Images: Style at Home
Pierre Frey reveals how he gave a modern industrial New York loft a dose of eclectic French charm.
For two world-class cities that stand out as cultural epicentres, Paris and New York couldn’t be further apart – and we’re not talking about distance. Paris has charm while New York has edge, so when Pierre Frey moved from the City of Lights to the Big Apple, he closed the distance between those two worlds by bringing colour and warmth to a cold, industrial loft in Manhattan’s Nolita neighbourhood.
After leaving Paris and his cosy apartment, with a kitchen that could comfortably seat 10, Pierre found himself in a space with soaring ceilings, exposed brick, concrete floors and a diminutive size – 900 square feet – that made his previous one-bedroom abode seem sprawling. “It was a huge change,” says Pierre. “But I made this place pretty comfy and warm.”
Runs in the family
When the time came to turn the hard-edged loft into a haute home, it didn’t hurt that design runs in Pierre’s blood. The grandson of the Pierre Frey (the name behind one of the largest, most luxurious international fabric houses in the world), Pierre grew up surrounded by style and is now in charge of North American sales and business development for the family company. “This is my life. This is my passion. This is my company, my industry,” he says. And it’s with that kind of confidence that Pierre breaks rules and mixes styles to imbue his home with that certain eclectic je ne sais quoi.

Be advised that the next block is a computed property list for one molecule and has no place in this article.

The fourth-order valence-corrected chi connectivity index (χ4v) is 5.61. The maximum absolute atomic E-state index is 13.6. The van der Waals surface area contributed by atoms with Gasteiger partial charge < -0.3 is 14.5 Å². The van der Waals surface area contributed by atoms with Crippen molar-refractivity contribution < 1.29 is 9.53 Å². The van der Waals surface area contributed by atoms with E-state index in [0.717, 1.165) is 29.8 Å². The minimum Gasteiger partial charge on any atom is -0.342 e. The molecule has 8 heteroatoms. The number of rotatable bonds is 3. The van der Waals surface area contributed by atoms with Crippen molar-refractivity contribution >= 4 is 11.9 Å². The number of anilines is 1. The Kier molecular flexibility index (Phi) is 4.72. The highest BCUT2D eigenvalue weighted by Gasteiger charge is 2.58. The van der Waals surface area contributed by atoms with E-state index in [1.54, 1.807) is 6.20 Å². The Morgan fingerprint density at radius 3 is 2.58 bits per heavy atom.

Break the rules
Pierre refinished this classic bergère chair (a flea market find that was “near death”) in an unexpected mix of high-gloss black paint and camouflage fabric by fashion designer Jean-Charles de Castelbajac, who’s known for breaking a few fashion rules himself.
Let function dictate design
Displaying his hat collection on this rustic exposed beam near the entry happened organically for Pierre. “There already was a hook on it when I moved in, and I just put my hat there one day,” he says. “I thought it looked cool, so I hung my second and third and so on.”
Make your own art
Stretch pieces of fabric in bold-coloured solids and stripes over canvases or wooden frames for a cohesive collection of punchy, geometric art. Pierre used fabric exclusively from his family's eponymous textile company.
Not everything needs a function
Although Pierre sometimes uses this industrial drawer unit for storage, it ultimately serves as a show-stopping conversation piece. “I will keep it until the day I die,” he says. What's inside? “Electronics cables, kitchen accessories ... half of it is still empty, really!”
To accommodate his entertaining needs – regularly hosting everything from small client gatherings to large get-togethers with friends – Pierre incorporated an expandable table that can seat up to 12 people.
Although the dining room is mostly neutral, a solitary hit of lemon yellow provides low-commitment colour that can be switched out seasonally.